For lower body strength, the barbell squat and deadlift are two great options. However, if you need to diversify your arsenal to shock the muscles from time to time, you can go for the following three versions of the squat:

Weighted Squat Jump

This is an explosive exercise that builds strength, working the legs, glutes, and calves. The squat jump is great for athleticism and helps build up your cardio, causing fat loss. To perform this, hold a pair of dumbbells by your side or a heavier single dumbbell with both hands in front.

Then you lower yourself into a squat, pause for a second and then rise up and jump. You should land softly by bending your knees and lowering yourself into the squatting position again. Do it without taking any breaks for the best results. 

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Cossack Squat

The cossack squat is a variation of the squat that strengthens your legs, glutes, abductors, core, and lower back – if you do it right. To perform this, keep your feet in a straight line with a wide distance between them. 

Then squat down to one side, ensuring that the squatting leg is flexed at the ankle while the other one is straightened. The upper body should be upright. When you rise back up, ensure that you’re still in your wide stance. Repeat the movement on the other side. 

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Split Squat 

This is a great squatting movement in which you hold a pair of dumbbells or kettlebells by your side. Position one leg in front of the torso and the other behind it. Begin the squat but ensure that the knee of the leg behind the torso is stacked underneath it.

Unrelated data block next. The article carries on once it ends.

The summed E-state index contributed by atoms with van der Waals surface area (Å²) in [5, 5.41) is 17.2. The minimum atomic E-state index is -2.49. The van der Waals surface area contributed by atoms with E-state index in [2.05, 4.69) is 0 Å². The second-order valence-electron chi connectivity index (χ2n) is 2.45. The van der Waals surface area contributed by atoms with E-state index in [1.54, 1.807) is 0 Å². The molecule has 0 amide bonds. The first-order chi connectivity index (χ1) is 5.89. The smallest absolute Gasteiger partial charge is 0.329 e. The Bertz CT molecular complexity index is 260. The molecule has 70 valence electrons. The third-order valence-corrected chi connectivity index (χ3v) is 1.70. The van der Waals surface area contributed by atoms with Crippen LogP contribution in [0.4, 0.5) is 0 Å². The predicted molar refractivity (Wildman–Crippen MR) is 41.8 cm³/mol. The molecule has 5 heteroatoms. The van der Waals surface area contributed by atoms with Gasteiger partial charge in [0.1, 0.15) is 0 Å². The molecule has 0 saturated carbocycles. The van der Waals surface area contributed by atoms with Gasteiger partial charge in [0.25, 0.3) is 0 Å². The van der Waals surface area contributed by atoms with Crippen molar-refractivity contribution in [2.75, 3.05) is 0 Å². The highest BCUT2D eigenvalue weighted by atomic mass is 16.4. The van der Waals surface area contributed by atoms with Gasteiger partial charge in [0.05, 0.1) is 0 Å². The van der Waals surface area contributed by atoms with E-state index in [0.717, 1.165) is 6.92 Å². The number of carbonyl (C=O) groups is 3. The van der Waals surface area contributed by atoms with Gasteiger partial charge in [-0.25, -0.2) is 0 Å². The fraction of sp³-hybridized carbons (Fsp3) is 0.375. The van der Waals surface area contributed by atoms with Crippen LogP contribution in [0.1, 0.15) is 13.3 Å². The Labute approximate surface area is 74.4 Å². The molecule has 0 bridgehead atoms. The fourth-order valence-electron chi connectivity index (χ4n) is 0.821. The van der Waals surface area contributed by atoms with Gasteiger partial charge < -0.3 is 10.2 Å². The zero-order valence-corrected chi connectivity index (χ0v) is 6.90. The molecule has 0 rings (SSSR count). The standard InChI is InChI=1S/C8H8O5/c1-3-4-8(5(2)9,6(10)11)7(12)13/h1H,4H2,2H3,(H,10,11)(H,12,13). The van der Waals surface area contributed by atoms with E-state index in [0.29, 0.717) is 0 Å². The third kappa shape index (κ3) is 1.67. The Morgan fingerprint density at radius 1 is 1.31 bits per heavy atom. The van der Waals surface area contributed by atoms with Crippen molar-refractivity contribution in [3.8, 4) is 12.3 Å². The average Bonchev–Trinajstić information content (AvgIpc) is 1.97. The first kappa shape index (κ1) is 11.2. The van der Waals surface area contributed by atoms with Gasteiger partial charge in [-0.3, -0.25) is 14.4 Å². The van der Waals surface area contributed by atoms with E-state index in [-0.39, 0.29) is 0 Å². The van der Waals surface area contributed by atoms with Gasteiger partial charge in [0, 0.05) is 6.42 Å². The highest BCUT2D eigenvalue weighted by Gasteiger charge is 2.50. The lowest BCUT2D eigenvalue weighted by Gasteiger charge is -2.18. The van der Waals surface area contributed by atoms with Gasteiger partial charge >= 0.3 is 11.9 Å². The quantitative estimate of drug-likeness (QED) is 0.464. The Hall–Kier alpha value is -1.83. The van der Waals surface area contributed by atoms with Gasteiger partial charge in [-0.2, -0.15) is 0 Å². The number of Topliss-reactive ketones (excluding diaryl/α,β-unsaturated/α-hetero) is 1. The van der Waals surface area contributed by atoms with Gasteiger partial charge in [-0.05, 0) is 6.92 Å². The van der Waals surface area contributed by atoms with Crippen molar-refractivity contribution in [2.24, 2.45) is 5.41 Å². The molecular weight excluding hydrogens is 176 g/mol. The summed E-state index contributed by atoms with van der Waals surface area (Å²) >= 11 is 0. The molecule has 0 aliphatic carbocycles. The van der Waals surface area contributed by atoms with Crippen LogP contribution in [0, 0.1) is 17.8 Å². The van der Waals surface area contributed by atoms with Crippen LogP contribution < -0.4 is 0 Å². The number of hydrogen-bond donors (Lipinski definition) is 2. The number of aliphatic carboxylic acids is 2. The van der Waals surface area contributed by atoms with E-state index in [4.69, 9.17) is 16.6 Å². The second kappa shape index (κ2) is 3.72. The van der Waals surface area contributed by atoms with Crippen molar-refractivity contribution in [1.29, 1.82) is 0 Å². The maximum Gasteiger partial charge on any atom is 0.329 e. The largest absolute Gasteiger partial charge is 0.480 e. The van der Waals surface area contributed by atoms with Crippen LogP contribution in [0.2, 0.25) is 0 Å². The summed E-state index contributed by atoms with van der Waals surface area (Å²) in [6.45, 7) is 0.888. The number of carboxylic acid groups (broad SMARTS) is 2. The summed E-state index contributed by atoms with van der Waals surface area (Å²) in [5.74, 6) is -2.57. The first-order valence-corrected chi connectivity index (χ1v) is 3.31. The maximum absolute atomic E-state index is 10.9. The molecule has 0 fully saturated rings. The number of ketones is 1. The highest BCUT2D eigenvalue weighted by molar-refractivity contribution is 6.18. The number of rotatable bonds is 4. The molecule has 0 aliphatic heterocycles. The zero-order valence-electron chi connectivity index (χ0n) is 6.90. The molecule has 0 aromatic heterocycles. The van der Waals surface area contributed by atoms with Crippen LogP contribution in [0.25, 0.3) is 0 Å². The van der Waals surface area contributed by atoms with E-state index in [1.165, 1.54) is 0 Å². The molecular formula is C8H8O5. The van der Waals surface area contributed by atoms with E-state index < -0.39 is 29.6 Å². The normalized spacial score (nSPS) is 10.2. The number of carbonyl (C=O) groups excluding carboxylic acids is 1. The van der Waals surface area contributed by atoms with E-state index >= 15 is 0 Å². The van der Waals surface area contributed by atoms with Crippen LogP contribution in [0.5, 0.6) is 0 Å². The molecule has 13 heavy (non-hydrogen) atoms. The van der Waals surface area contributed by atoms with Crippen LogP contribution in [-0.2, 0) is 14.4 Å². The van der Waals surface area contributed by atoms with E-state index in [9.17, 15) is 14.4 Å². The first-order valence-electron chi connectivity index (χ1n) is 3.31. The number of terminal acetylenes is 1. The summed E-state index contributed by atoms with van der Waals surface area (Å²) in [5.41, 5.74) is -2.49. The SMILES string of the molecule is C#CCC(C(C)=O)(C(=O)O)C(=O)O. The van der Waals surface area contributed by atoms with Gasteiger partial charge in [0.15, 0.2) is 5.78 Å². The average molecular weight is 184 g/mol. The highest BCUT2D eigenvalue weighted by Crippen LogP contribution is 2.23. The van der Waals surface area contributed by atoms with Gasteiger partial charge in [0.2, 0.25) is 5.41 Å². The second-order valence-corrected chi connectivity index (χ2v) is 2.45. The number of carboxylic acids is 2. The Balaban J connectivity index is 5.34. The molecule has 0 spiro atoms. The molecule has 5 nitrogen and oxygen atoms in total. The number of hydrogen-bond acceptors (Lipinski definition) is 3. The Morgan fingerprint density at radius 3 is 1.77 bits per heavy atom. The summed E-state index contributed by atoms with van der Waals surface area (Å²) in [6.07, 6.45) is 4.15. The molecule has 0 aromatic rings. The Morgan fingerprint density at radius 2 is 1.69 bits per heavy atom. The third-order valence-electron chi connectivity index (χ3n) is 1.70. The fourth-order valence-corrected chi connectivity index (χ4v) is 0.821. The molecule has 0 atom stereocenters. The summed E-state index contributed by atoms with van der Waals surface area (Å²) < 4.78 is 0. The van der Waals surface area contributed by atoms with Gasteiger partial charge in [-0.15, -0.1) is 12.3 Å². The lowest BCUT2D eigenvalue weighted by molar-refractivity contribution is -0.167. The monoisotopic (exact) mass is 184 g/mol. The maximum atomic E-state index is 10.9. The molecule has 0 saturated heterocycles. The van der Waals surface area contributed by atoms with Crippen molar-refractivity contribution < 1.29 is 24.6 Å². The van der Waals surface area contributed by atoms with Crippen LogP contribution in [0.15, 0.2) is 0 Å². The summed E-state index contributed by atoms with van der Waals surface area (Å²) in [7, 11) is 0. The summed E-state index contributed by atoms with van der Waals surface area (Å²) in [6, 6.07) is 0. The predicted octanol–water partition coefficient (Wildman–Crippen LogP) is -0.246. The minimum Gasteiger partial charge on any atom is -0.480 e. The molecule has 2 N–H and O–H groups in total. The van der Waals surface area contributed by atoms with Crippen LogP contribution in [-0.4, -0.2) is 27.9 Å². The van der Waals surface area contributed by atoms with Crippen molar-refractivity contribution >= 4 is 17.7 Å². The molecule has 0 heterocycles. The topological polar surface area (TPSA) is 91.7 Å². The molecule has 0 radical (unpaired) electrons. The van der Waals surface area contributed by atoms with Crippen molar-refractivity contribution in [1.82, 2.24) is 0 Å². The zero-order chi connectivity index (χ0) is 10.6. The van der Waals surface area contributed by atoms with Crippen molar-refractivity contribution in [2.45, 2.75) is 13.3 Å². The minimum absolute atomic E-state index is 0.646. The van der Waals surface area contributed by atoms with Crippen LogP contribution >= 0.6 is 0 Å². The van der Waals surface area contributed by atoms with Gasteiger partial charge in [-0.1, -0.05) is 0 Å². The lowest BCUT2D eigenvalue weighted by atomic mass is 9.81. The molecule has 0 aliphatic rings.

When you do this exercise for the first time, you’ll be thinking that it is similar to lunges. However, the major difference is that the feet move in lunges while they stay where they are in a split squat – making it a tad bit more difficult. 

You can do this with a barbell as well but the dumbbell/kettlebell version is safer. The split squat can also be done with the other leg being placed on a bench behind you. The split squat works the legs, glutes, and calves. 

Planning and Progressing Your Strength and Conditioning Program

There are several ways in which you can come up with a solid program for your strength and conditioning training. The best program is the one that works for you individually and doesn’t hinder your BJJ performance. 

You could go for the conjugate method which utilizes compound movements to build strength – each of which targets several muscle groups in the upper and lower body. You can go heavy and reduce volume significantly as powerlifters do.